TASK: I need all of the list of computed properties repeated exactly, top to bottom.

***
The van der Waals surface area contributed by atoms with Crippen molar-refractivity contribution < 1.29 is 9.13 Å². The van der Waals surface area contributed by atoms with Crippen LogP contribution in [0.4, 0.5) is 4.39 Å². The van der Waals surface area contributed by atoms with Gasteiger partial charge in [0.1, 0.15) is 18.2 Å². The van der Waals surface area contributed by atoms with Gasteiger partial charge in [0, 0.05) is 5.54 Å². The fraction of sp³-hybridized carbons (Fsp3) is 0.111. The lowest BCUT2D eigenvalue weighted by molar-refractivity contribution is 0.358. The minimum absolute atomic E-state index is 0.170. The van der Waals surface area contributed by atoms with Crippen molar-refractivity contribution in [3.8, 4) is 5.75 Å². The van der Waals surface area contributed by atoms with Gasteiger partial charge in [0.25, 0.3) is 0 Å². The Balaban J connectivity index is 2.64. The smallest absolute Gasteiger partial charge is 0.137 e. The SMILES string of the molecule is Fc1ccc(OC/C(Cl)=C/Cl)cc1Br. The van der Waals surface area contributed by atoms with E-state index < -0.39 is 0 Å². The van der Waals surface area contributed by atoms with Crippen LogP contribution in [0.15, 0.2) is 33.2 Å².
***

The van der Waals surface area contributed by atoms with Crippen molar-refractivity contribution < 1.29 is 9.13 Å². The van der Waals surface area contributed by atoms with Crippen LogP contribution in [0.4, 0.5) is 4.39 Å². The van der Waals surface area contributed by atoms with Gasteiger partial charge in [0.1, 0.15) is 18.2 Å². The van der Waals surface area contributed by atoms with Gasteiger partial charge in [0, 0.05) is 5.54 Å². The fraction of sp³-hybridized carbons (Fsp3) is 0.111. The lowest BCUT2D eigenvalue weighted by molar-refractivity contribution is 0.358. The minimum absolute atomic E-state index is 0.170. The van der Waals surface area contributed by atoms with Crippen molar-refractivity contribution in [3.8, 4) is 5.75 Å². The van der Waals surface area contributed by atoms with Gasteiger partial charge in [0.25, 0.3) is 0 Å². The Balaban J connectivity index is 2.64. The smallest absolute Gasteiger partial charge is 0.137 e. The SMILES string of the molecule is Fc1ccc(OC/C(Cl)=C/Cl)cc1Br. The van der Waals surface area contributed by atoms with E-state index < -0.39 is 0 Å². The van der Waals surface area contributed by atoms with Crippen LogP contribution in [0.15, 0.2) is 33.2 Å².